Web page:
Additional Bite-Sized Reviews, Oct. 21′: ‘Ted Lasso,’ ‘Squid Game,’ and More

Brendan Hunt, Jason Sudeikis, Brett Goldstein, and Nick Mohammed in TED LASSO — Photo: Apple TV+.

In this edition of my monthly movie and television catch-up article series titled ‘Additional Bite-Sized Reviews,’ I discuss my thoughts on some of the hottest shows of the year, and then I tell you about some of the Netflix movies you may have missed recently. Is Squid Game as good as its word-of-mouth would have you believe? Is There’s Someone Inside of Your House a good modern update on Scream? Well, scroll down to find out what I think about all of that (and more) in yet another jam-packed edition of Additional Bite-Sized Reviews!


  • What are Additional Bite-Sized Reviews?
    – My monthly movie and television catch-up review series ‘Additional Bite-Sized Reviews‘ is an evolution of the Overview-article section previously titled ‘What I Didn’t Write About.’ I was originally inspired by film critic Peter Sobczynski’s article series ‘Films I Neglected to Review,’ wherein he writes short, or brief, reviews of films that he hasn’t had the time to write full reviews about. Therefore, in articles such as this one, I will provide my readers with my thoughts on select films, shows, and even classics that I feel like giving my thoughts on, even though I don’t have the time to dedicate thorough reviews to them.
  • Why do the bite-sized reviews not include either a letter grade or a review score?
    – In my full and thorough reviews, I like to score or grade what I watch. But since these reviews aren’t as detailed, I think it is fairer to the films and shows to simply just decide whether or not to recommend them. I guess you could say this is the only type of review that is basically ‘scored’ with the classic thumbs-up/thumbs-down-method on my site.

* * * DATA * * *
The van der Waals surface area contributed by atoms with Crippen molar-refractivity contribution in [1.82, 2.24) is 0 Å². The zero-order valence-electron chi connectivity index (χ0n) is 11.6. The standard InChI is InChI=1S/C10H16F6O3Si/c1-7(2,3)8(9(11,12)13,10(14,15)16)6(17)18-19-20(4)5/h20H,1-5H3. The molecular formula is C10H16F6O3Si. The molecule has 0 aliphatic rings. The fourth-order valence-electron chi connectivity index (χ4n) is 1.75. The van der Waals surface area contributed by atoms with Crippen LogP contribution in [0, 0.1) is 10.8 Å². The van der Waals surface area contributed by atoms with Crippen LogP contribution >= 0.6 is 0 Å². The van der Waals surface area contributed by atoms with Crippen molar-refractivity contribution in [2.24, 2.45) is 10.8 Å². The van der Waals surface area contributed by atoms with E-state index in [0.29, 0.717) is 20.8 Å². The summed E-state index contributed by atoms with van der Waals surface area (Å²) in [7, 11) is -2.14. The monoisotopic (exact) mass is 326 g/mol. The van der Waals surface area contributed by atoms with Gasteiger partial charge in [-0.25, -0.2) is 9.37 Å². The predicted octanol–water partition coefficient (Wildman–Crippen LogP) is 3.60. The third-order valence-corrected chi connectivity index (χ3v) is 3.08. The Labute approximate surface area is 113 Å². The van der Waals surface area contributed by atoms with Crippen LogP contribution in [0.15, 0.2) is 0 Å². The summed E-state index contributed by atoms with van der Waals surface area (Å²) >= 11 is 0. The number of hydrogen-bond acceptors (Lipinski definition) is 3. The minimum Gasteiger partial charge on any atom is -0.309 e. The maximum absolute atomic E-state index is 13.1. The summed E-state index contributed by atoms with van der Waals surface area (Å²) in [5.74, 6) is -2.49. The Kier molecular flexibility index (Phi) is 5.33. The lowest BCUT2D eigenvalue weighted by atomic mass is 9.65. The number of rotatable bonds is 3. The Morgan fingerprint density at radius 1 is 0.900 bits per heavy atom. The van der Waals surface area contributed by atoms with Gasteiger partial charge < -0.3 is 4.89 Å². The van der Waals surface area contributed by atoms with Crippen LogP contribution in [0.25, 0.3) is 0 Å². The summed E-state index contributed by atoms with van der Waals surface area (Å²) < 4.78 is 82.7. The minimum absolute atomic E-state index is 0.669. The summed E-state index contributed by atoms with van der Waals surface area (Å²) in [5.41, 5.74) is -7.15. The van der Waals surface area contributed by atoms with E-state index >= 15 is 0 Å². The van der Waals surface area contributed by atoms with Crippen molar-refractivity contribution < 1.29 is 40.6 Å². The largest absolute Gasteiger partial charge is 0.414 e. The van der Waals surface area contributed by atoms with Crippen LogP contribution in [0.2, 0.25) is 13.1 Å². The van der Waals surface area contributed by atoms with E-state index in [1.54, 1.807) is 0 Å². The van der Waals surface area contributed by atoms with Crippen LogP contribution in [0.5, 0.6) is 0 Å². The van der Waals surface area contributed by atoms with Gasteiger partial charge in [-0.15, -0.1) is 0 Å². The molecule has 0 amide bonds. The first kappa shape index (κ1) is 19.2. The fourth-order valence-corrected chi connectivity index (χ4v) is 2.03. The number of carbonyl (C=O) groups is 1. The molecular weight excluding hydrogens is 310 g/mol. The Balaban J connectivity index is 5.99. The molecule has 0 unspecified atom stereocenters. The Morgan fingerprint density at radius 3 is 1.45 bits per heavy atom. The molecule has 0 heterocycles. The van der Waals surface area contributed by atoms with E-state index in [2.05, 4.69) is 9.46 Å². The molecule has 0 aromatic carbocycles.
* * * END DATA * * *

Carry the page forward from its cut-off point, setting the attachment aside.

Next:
There’s Someone Inside Your House | Film | Dir. Patrick Brice | Release Year: 2021 | Seen on: Netflix | Recommended?: Mixed Thoughts.

I’ve liked some of director Patrick Brice’s previous films (Creep & Creep 2), but There’s Someone Inside Your House didn’t work for me as well as I had hoped it would. The best thing about the film is its spin on a somewhat trite slasher concept. It feels like a blend of Scream and I Know What You Did Last Summer but updated for Gen Z, Social Media, and ‘cancel culture.’

It’s quite interesting that the main character almost seems more worried about her secret getting out than about finding a stranger in her house. I also quite like the idea that the film’s villain wears 3D printed masks of his victims’ faces. It’s just a shame that it feels as familiar as it does, all the while not actually ever being all that scary.

Frankly, I think the film is more oddly comedic than scary. Still, though, I think there definitely is an audience for this film. As a side note, that title is a real mouthful, and I don’t think it actually does the film any good. It may sound like a classic horror line, but it isn’t really what the movie is about.

Ted Lasso: Season Two | Series | Developed by Jason Sudeikis, Bill Lawrence, Brendan Hunt, and Joe Kelly | Release Year: 2021 | Season Length: 12 Episodes | Seen on: Apple TV+ | Recommended?: Yes.

When I first wrote about this show back in August of 2020, it felt very much like a hidden gem, but, since then, Ted Lasso has taken the world by storm. The sports workplace sitcom has won several notable awards and has essentially put Apple TV+ on everyone’s radar. My sixth favorite show of 2020, the first season was charming, comforting, inspirational, and just outright delightful, and I think most people just wanted more of the same.

While the second season of Ted Lasso is still charming, comforting, inspirational, and delightful, it is also more ambitious, more challenging, and arguably deeper than ever before. Characters such as Brett Goldstein’s Roy Kent, Nick Mohammed’s Nathan, Toheeb Jimoh’s Sam Obisanya, and Brendan Hunt’s Coach Beard have been focused on more than I expected them to be in this second season, and the show has still done a lot of good for Juno Temple and Hannah Waddingham.